‘I’ll be back’
The Bingley Bullet vows to race at 2018 TT despite battling horrific leg injuries
‘It’s not nice, you have to do a millimetre every day’
Abadly broken leg is often reason enough for a motorcycle racer competing at the highest professional level to hang up their leathers. But not Ian Hutchinson. He has vowed to fight back to race fitness once again after a crash in this year’s Senior TT which left him with even more damage to the leg he almost lost a few years ago.
Last year, Hutchinson released a book entitled Miracle Man, detailing his excruciating journey back to the sharp end of racing after the 2010 Silverstone British Supersport accident that left his tibia shattered to the point where doctors wanted to remove his leg.
Before his return, he would go on to re-break that leg, prompting specialists to tell him he’d be lucky to walk again, let alone race. Yet he defied all of the odds to not only return to the most gruelling event on the planet, but to double his Isle of Man TT win tally in the process. Making an emotional return to the top step of the podium in the 2015 Supersport race to take his first TT win since his famous five-in-a-week in 2010, Hutchy re-established himself as one of the TT elite. This year, he notched up his 15th and 16th wins, making him the third most successful solo rider in history. And then disaster struck.
He now faces that uphill challenge once again, after a crash while leading this year’s Senior TT left him with a badly broken femur and ankle – all on the same leg he damaged so catastrophically back in 2010.
“The talus bone in my ankle dislocated as my ankle was pretty much fixed at 90 degrees from my last accident,” explained Hutchinson in one of his first interviews since the crash three months ago.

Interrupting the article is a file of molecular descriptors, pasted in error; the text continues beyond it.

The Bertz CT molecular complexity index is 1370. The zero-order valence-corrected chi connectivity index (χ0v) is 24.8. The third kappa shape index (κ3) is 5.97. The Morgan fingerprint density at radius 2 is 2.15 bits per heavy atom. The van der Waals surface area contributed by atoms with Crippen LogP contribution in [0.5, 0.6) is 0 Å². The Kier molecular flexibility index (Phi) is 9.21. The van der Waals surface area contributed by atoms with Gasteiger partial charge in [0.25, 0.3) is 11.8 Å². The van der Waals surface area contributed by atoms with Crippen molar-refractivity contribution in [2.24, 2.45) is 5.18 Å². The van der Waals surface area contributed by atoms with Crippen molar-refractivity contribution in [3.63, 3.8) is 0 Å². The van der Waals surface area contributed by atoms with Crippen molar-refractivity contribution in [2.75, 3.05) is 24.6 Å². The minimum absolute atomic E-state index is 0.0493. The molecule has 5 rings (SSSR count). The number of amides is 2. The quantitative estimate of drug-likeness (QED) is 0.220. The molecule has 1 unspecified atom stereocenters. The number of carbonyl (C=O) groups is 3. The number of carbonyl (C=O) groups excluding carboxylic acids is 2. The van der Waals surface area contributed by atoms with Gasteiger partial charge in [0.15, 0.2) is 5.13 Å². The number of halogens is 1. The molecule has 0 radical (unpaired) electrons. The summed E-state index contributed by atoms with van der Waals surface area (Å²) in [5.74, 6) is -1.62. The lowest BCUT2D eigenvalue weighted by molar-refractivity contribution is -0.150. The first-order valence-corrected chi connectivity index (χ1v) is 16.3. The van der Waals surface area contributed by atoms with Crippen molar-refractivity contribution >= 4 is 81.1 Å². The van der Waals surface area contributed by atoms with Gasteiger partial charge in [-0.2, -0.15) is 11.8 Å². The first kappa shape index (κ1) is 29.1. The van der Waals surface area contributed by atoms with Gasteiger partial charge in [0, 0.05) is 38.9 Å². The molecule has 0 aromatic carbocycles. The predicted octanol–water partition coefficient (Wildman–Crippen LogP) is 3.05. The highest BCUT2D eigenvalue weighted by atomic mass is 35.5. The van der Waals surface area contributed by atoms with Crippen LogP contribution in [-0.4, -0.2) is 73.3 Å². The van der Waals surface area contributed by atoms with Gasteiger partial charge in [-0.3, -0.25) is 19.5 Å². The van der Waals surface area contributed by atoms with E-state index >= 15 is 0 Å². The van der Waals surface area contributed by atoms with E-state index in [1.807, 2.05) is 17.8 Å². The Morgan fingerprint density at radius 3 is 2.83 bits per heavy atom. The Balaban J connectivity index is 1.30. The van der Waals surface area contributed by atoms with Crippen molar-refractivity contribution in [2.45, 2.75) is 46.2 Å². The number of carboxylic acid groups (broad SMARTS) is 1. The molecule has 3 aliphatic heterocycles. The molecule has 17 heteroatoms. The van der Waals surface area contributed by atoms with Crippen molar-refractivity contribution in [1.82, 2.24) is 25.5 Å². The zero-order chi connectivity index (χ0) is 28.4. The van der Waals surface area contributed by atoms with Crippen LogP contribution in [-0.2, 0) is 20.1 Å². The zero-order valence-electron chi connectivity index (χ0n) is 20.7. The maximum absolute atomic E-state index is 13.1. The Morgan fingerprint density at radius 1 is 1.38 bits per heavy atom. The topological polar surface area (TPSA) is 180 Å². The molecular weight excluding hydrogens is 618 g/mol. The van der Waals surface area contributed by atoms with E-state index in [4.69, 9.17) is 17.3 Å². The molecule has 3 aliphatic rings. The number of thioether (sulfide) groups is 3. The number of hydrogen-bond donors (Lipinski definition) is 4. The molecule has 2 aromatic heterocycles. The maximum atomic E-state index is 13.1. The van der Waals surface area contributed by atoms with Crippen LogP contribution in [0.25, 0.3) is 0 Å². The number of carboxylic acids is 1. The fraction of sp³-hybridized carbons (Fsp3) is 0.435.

“The impact tried to bend it down, but there’s no movement so it popped the ankle clean out. That was a bit of a disaster as the talus bone doesn’t have anything attached to it other than blood vessels, so as soon as it’s dislocated it has no blood supply. They’ve had to remove it and fuse my ankle in place.
“My femur was broken cleanly above the knee, and then there was quite a nasty break in the middle of it too, it was in a few bits lengthways so it couldn’t be rodded or anything – they’ve put a plate down the side of it because it was in so many bits.”
‘It’s more painful than before’
With his ankle removed and femur in pieces, Hutchinson’s leg is a dramatic 45mm shorter than it was before, meaning his gruelling recovery process involves stretching his tibia to recover the lost length.
“The process basically involves me stretching my own leg using clickers
on my frame [external fixator]. It’s not very nice, you have to try and do a millimetre a day. To be honest, it’s incredibly painful.
“I think this time it’s worse than last time. Before, my tibia had been shortened with the break and we were bringing it back to a normal length, whereas this time we’re trying to make it longer than it was ever meant to be to compensate for the lost bone elsewhere.”